With an emphasis on do-able research, the book examines the dilemmas and challenges for clinicians in recruiting participants and combining research with clinical practice, and includes step by step guides to doing research projects.
"Contributors provide a rich variety of examples from their own reflective practices. These are taken from a variety of clinical contexts and problem presentations, such as working with children and families, adult mental health, trauma, abuse, bereavement and loss. The mix of theory, along with practical examples and exercises, makes this book an essential resource for students and practitioners undertaking the reflective practice element in their training." --Book Jacket.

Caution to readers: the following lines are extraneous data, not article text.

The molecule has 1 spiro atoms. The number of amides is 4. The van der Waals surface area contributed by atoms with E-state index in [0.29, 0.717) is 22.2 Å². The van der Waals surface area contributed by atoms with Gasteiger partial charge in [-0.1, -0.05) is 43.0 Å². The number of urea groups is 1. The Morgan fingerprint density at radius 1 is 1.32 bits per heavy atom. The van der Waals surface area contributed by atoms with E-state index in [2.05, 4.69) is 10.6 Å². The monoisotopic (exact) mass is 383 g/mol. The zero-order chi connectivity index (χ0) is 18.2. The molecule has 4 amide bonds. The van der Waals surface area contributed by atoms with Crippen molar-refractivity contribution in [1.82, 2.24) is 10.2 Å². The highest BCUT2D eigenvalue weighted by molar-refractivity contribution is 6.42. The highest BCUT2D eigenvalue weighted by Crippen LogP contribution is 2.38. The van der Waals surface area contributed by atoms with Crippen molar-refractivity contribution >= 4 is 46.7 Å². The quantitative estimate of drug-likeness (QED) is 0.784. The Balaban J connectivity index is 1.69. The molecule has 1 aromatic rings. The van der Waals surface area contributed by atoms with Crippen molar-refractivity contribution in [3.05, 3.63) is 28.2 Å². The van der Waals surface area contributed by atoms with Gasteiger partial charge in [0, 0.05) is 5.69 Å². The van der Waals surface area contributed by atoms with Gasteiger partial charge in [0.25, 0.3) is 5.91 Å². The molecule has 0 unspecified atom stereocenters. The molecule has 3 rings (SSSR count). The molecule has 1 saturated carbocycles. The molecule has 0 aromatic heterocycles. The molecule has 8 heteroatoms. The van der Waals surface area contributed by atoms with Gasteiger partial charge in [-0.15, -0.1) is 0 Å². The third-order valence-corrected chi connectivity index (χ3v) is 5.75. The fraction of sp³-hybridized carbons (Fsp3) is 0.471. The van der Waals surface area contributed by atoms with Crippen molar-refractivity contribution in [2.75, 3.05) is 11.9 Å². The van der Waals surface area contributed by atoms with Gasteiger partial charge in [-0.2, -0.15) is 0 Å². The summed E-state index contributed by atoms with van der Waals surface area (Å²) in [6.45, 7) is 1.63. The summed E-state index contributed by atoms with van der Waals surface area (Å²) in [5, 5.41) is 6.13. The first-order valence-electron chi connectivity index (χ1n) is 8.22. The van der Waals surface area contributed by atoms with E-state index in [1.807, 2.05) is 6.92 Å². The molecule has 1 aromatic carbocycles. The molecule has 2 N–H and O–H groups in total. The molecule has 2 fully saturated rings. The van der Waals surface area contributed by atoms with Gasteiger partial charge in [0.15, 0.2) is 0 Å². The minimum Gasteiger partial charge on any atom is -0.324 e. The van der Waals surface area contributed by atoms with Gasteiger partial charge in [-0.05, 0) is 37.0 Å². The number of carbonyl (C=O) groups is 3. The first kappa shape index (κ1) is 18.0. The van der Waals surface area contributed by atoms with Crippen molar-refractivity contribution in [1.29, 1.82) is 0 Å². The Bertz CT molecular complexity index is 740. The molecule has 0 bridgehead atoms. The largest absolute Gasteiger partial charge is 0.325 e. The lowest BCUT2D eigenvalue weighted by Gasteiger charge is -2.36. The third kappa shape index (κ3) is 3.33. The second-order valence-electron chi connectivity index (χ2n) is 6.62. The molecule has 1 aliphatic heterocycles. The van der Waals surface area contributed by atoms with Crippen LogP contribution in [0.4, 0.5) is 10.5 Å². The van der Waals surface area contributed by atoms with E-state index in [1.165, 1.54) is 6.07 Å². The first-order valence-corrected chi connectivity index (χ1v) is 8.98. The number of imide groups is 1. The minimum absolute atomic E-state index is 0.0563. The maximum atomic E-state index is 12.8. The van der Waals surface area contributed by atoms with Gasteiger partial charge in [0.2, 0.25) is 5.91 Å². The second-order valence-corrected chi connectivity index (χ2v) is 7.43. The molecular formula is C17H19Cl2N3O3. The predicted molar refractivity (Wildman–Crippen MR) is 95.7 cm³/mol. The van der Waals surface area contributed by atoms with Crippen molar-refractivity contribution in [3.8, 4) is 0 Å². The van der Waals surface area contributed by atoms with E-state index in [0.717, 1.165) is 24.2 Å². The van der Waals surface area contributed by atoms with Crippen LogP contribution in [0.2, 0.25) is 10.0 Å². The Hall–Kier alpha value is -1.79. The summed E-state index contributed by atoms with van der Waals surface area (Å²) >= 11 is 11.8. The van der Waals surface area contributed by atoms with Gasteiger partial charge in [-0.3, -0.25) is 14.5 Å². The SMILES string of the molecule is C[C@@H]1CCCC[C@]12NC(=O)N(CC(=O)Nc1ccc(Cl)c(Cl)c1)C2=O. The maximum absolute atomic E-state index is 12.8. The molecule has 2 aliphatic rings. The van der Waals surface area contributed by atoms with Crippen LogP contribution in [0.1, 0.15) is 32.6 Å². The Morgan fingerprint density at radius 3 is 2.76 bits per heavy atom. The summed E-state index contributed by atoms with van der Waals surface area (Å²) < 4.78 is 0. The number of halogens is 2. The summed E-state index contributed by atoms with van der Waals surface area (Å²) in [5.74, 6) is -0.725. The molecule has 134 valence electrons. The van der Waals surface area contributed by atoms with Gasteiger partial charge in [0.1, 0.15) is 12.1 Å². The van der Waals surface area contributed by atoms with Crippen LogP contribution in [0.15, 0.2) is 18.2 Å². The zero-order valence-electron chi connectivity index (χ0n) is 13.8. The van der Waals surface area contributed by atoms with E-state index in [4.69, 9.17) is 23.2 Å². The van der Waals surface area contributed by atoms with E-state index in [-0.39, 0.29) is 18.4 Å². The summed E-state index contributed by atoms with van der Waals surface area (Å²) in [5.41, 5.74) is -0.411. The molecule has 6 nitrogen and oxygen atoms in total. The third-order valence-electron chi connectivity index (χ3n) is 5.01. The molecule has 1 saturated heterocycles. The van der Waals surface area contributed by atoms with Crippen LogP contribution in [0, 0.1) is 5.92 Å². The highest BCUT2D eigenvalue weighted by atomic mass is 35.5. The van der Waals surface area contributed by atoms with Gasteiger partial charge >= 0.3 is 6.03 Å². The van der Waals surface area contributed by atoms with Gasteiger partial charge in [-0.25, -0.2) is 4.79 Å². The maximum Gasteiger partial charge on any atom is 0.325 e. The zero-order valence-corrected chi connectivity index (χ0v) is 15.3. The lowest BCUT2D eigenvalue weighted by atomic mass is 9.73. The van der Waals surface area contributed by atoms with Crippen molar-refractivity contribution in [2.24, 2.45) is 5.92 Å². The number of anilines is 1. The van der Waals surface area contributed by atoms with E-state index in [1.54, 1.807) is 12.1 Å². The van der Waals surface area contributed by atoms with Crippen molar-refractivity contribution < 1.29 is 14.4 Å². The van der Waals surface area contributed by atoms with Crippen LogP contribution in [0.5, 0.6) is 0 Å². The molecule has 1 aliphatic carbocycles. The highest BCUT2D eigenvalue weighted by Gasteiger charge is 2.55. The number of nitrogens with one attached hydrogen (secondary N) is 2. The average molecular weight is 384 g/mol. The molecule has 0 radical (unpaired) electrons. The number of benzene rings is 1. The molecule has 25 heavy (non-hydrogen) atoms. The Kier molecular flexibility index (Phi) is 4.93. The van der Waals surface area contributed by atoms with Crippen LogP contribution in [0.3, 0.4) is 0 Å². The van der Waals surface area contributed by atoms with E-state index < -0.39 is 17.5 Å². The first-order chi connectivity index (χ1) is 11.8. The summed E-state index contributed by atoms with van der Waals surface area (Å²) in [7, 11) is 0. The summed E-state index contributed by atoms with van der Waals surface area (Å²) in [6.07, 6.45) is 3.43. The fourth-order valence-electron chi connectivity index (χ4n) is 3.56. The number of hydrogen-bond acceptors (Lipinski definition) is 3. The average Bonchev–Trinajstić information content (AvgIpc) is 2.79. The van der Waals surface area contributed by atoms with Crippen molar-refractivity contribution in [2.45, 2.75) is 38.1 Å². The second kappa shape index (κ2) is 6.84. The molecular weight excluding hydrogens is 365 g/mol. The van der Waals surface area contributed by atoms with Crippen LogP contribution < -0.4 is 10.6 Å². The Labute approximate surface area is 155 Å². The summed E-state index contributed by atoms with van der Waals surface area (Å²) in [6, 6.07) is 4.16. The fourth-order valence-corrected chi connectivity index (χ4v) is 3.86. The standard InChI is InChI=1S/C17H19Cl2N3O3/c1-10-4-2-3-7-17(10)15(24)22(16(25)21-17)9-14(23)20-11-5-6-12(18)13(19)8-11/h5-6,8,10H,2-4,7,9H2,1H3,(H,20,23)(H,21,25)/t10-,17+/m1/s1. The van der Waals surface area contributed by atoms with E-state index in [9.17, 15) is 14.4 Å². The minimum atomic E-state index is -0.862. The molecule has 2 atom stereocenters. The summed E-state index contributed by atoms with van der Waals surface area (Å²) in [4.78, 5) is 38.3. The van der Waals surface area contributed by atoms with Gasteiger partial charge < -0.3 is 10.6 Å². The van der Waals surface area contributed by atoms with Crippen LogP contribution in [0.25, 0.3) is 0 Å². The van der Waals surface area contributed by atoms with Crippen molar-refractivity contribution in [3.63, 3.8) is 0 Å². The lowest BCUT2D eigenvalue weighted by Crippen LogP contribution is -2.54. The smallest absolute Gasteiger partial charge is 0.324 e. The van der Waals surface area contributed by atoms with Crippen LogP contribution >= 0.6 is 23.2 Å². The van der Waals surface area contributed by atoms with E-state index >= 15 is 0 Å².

Lists of key texts and diagrams, suggested reading organized by topic, and practical examples and exercises are also used in order to encourage the reader to explore and experiment with the ideas in their own practice. --